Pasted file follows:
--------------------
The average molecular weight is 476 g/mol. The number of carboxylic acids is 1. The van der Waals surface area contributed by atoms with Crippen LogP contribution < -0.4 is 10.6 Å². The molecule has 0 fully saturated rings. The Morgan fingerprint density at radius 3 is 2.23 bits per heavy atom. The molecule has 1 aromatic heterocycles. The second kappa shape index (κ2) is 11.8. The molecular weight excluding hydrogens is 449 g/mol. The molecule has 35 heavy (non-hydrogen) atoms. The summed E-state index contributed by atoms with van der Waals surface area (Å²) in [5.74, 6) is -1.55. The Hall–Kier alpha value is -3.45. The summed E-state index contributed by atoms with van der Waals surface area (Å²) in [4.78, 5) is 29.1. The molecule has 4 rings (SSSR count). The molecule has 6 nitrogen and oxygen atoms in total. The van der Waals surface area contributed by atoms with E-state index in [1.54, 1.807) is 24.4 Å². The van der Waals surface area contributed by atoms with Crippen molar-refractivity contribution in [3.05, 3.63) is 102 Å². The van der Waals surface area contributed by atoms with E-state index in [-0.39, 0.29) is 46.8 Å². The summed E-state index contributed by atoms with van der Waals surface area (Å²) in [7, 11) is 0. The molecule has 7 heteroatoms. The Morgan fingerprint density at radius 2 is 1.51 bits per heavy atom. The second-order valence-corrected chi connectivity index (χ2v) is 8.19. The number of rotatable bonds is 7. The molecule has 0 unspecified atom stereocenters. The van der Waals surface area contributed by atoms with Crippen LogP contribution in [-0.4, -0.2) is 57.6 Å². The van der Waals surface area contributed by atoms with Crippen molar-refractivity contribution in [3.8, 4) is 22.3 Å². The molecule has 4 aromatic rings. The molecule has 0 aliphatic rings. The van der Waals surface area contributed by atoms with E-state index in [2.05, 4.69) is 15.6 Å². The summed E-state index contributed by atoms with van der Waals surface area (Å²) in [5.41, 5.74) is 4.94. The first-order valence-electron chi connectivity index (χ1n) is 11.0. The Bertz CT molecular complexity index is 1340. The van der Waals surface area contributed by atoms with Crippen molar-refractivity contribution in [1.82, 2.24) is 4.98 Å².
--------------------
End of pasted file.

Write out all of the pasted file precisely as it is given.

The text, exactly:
The average molecular weight is 476 g/mol. The number of carboxylic acids is 1. The van der Waals surface area contributed by atoms with Crippen LogP contribution < -0.4 is 10.6 Å². The molecule has 0 fully saturated rings. The Morgan fingerprint density at radius 3 is 2.23 bits per heavy atom. The molecule has 1 aromatic heterocycles. The second kappa shape index (κ2) is 11.8. The molecular weight excluding hydrogens is 449 g/mol. The molecule has 35 heavy (non-hydrogen) atoms. The summed E-state index contributed by atoms with van der Waals surface area (Å²) in [5.74, 6) is -1.55. The Hall–Kier alpha value is -3.45. The summed E-state index contributed by atoms with van der Waals surface area (Å²) in [4.78, 5) is 29.1. The molecule has 4 rings (SSSR count). The molecule has 6 nitrogen and oxygen atoms in total. The van der Waals surface area contributed by atoms with E-state index in [1.54, 1.807) is 24.4 Å². The van der Waals surface area contributed by atoms with Crippen molar-refractivity contribution in [3.05, 3.63) is 102 Å². The van der Waals surface area contributed by atoms with E-state index in [-0.39, 0.29) is 46.8 Å². The summed E-state index contributed by atoms with van der Waals surface area (Å²) in [7, 11) is 0. The molecule has 7 heteroatoms. The Morgan fingerprint density at radius 2 is 1.51 bits per heavy atom. The second-order valence-corrected chi connectivity index (χ2v) is 8.19. The number of rotatable bonds is 7. The molecule has 0 unspecified atom stereocenters. The van der Waals surface area contributed by atoms with Crippen LogP contribution in [-0.4, -0.2) is 57.6 Å². The van der Waals surface area contributed by atoms with Crippen molar-refractivity contribution in [3.8, 4) is 22.3 Å². The molecule has 4 aromatic rings. The molecule has 0 aliphatic rings. The van der Waals surface area contributed by atoms with E-state index in [2.05, 4.69) is 15.6 Å². The summed E-state index contributed by atoms with van der Waals surface area (Å²) in [5.41, 5.74) is 4.94. The first-order valence-electron chi connectivity index (χ1n) is 11.0. The Bertz CT molecular complexity index is 1340. The van der Waals surface area contributed by atoms with Crippen molar-refractivity contribution in [1.82, 2.24) is 4.98 Å².